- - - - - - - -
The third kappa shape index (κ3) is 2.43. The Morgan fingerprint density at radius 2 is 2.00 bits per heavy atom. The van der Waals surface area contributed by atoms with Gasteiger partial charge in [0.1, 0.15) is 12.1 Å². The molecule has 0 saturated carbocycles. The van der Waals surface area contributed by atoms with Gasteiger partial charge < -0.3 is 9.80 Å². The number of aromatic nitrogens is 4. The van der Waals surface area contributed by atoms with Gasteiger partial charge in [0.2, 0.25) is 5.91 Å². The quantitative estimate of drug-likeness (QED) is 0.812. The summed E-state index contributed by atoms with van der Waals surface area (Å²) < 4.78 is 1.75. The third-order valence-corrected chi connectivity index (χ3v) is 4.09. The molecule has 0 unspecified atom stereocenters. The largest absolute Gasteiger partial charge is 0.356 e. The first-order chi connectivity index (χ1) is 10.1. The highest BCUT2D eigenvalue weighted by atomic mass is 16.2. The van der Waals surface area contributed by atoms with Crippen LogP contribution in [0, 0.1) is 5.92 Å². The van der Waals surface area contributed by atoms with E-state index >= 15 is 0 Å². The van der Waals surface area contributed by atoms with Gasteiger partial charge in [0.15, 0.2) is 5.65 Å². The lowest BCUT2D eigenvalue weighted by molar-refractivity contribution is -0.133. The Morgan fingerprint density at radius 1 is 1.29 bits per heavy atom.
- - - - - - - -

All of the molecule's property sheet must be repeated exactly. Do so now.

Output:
The third kappa shape index (κ3) is 2.43. The Morgan fingerprint density at radius 2 is 2.00 bits per heavy atom. The van der Waals surface area contributed by atoms with Gasteiger partial charge in [0.1, 0.15) is 12.1 Å². The molecule has 0 saturated carbocycles. The van der Waals surface area contributed by atoms with Gasteiger partial charge < -0.3 is 9.80 Å². The number of aromatic nitrogens is 4. The van der Waals surface area contributed by atoms with Gasteiger partial charge in [0.2, 0.25) is 5.91 Å². The quantitative estimate of drug-likeness (QED) is 0.812. The summed E-state index contributed by atoms with van der Waals surface area (Å²) < 4.78 is 1.75. The third-order valence-corrected chi connectivity index (χ3v) is 4.09. The molecule has 0 unspecified atom stereocenters. The largest absolute Gasteiger partial charge is 0.356 e. The first-order chi connectivity index (χ1) is 10.1. The highest BCUT2D eigenvalue weighted by atomic mass is 16.2. The van der Waals surface area contributed by atoms with Crippen LogP contribution in [0, 0.1) is 5.92 Å². The van der Waals surface area contributed by atoms with E-state index >= 15 is 0 Å². The van der Waals surface area contributed by atoms with Gasteiger partial charge in [0.15, 0.2) is 5.65 Å². The lowest BCUT2D eigenvalue weighted by molar-refractivity contribution is -0.133. The Morgan fingerprint density at radius 1 is 1.29 bits per heavy atom.